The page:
The courts are highly subject to political influence and corruption. The executive branch controls the judiciary and appoints provincial and local administrators. Military tribunals may exercise jurisdiction over civilians in cases involving civil unrest or organized armed violence. Various intelligence agencies operate with impunity, and opposition activists are often held without charge or disappear while in custody. Indefinite pretrial detention under extremely harsh conditions is permitted either after a warrant is issued or in order to “combat banditry.” Torture and ill-treatment of prisoners and detainees are routine, and inmates routinely die in prison. Amnesty International called for an investigation into reports that dozens of extrajudicial executions were carried out in 2002 as part of an anticrime campaign. Despite repeated requests, the Cameroonian government has never granted entry to Amnesty International’s representatives. In the north, traditional chiefs known as lamibee control their own private militias, courts, and prisons, which are used against the regime’s political opponents.
I could quote Amnesty International, etc., etc., but you get the point.
Every dictatorship has a Potemkin “human rights” division like the one Lynch praised, designed to trap foreigners in a fake liberal discussion, while the dictatorship conducts its brutal activities. It’s a form of propaganda – a political front, designed to confuse. I don’t know if Lynch is stupid enough to buy it, or if she knows full well it’s a ruse, and actually appreciates fellow practitioners of Orwellian sleight of hand.
On with the speech:
We are pleased to have with us Mr. Graham Fraser, Commissioner of Official Languages, and Chief Commissioner Barbara Hall, from the Ontario Human Rights Commission, who bring a wealth of experience and knowledge to our gathering.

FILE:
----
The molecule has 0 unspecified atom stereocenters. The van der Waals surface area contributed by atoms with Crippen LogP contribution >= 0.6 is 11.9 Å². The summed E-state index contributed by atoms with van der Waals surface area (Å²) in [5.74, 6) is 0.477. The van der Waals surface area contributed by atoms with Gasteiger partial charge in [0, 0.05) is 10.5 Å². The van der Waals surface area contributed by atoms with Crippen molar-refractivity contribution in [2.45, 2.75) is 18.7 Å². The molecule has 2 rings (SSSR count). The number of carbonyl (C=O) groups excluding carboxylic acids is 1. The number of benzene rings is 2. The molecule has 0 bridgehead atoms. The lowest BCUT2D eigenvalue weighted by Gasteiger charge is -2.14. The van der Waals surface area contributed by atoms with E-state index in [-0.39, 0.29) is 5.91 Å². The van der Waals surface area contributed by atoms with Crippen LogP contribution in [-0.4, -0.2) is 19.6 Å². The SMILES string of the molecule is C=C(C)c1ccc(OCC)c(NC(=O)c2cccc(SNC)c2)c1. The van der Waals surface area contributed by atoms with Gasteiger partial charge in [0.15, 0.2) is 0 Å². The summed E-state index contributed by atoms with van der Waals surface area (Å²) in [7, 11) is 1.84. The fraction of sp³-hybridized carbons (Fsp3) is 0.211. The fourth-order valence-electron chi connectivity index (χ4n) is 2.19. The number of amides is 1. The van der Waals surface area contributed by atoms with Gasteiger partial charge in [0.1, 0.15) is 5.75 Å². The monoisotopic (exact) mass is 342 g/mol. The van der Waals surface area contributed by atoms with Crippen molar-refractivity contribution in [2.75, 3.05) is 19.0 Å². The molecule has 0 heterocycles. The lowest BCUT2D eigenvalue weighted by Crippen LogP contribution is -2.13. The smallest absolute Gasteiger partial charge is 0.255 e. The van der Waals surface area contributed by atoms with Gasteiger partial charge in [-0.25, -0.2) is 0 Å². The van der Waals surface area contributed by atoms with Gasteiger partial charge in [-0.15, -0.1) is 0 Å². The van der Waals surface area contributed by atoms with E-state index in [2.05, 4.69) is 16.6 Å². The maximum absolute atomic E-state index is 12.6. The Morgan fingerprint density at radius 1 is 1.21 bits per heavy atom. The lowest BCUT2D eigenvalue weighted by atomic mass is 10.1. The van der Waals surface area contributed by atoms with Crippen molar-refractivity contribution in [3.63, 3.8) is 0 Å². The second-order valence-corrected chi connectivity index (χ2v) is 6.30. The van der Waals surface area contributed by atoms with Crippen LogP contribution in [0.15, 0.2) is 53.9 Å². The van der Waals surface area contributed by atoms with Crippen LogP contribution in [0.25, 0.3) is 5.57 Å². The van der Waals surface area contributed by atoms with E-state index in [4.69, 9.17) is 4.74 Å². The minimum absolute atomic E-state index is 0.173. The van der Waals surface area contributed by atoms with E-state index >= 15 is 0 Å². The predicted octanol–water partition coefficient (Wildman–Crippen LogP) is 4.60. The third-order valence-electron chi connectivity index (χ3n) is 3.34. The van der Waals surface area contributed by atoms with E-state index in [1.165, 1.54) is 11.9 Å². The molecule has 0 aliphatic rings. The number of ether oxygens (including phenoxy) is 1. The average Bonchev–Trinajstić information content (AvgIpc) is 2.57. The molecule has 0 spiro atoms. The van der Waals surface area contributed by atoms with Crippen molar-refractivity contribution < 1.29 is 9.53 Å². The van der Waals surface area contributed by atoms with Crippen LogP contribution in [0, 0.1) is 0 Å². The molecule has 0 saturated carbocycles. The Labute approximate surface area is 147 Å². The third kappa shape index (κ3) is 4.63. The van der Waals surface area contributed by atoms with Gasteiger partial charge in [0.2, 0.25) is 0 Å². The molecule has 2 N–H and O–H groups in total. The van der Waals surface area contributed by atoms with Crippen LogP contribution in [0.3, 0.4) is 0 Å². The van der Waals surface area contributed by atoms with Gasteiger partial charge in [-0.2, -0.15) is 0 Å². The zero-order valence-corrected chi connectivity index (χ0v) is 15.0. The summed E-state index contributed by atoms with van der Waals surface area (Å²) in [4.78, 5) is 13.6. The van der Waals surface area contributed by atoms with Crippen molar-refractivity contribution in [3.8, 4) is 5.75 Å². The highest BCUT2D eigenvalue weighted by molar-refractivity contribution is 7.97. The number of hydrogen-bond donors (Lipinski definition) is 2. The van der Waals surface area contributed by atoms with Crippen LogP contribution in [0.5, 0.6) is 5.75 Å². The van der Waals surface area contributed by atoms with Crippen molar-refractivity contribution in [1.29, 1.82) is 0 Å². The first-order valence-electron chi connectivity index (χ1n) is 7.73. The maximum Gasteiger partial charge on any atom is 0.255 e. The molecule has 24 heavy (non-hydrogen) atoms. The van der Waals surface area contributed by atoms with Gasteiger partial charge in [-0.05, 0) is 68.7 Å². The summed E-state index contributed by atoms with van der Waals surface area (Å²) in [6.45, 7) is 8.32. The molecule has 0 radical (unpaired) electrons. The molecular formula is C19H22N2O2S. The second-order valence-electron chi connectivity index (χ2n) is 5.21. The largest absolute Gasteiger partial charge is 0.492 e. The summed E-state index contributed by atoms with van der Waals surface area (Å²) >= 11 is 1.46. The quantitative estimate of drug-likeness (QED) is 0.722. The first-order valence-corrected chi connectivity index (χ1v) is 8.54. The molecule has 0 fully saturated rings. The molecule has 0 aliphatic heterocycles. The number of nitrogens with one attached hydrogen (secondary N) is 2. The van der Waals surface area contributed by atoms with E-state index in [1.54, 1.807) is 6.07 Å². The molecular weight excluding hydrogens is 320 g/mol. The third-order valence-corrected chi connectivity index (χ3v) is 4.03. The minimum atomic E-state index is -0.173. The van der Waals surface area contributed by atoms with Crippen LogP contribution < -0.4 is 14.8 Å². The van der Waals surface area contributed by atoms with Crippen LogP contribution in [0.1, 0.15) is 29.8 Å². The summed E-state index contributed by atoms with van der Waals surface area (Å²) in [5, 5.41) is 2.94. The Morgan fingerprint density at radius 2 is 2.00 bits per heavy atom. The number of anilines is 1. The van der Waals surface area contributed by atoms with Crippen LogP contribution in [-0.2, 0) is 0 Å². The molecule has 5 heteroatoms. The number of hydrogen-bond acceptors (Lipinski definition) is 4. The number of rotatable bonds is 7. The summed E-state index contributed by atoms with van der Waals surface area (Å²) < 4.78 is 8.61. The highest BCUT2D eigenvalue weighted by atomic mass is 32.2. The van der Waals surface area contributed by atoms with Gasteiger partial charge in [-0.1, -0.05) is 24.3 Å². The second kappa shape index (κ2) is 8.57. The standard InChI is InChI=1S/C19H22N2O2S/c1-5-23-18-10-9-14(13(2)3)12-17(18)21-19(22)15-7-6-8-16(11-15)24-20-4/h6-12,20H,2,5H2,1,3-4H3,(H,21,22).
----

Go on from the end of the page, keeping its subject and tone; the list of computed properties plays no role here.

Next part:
Barbara Hall brings a wealth of experience and knowledge? I suppose that’s technically true. It’s one of those ambiguous phrases, like when a friend writes a truly awful play or novel, and asks you “well, what do you think?” and you say “you’ve done it again!” Yes, Barbara Hall has plenty of experience as a politically correct censor and abuser of liberties.
Just last week, our Commission participated in the Kenya International Conference of National Human Rights Institutions. On behalf of the CHRC, I serve as Chair of the International Coordinating Committee of National Institutions for the Promotion and Protection of Human Rights.
The aim of the ICC is to promote and strengthen National Human Rights Institutions. We do at an international level what the CHRC does here in Canada, through conferences, training programs and working groups.
Did you know that Jennifer Lynch chairs the “International Coordinating Committee of National Institutions for the Promotion and Protection of Human Rights”?
Do you think that’s a good idea? Do you think a woman who presides over a beehive of corruption like she does should be teaching Kenyans about rights and democracy?
Or – is it the other way around, again? She holds tyrannical Cameroon in the highest esteem. How about Kenya, a violent country where it’s universally accepted that the president rigged the last election, plunging the country into chaos?
When member organizations identify gaps in human rights protection, the ICC brings the issue to the attention of the international community through the United Nations.
Right. The United Nations, where human rights abusers like China and Russia have a permanent veto at the Security Council, and where dictatorships like Iran sit on the Human Rights Council. I’m sure they’ll get right on human rights abuses.
There has been an enormous advance in human rights in the last several decades, since the Universal Declaration of Human Rights. Incidentally, 2008 marks the 60th anniversary of the Universal Declaration of Human Rights, a significant milestone in our history. So much has evolved and progressed, but we acknowledge that not all is perfect and that there are issues in the workplace that need to be addressed.
Of course there has been human rights progress since 1948, but it’s been slipping away. Latin America is falling under the thrall of authoritarians like Hugo Chavez; Islamic fascism is gripping Iran, Syria, Saudi Arabia, Pakistan and is seriously infecting Nigeria, and has eyes on Turkey, Lebanon, Egypt, etc. Somalia and other African countries are failed states where human rights are meaningless. And Russia hasn’t been this unfree since 1989. China is more brazen than ever in its disregard for human life. This is more self-congratulatory blather from Lynch.
Other countries see the Canadian Human Rights Commission as a source of innovative ideas, and a catalyst that inspires advances in human rights around the world.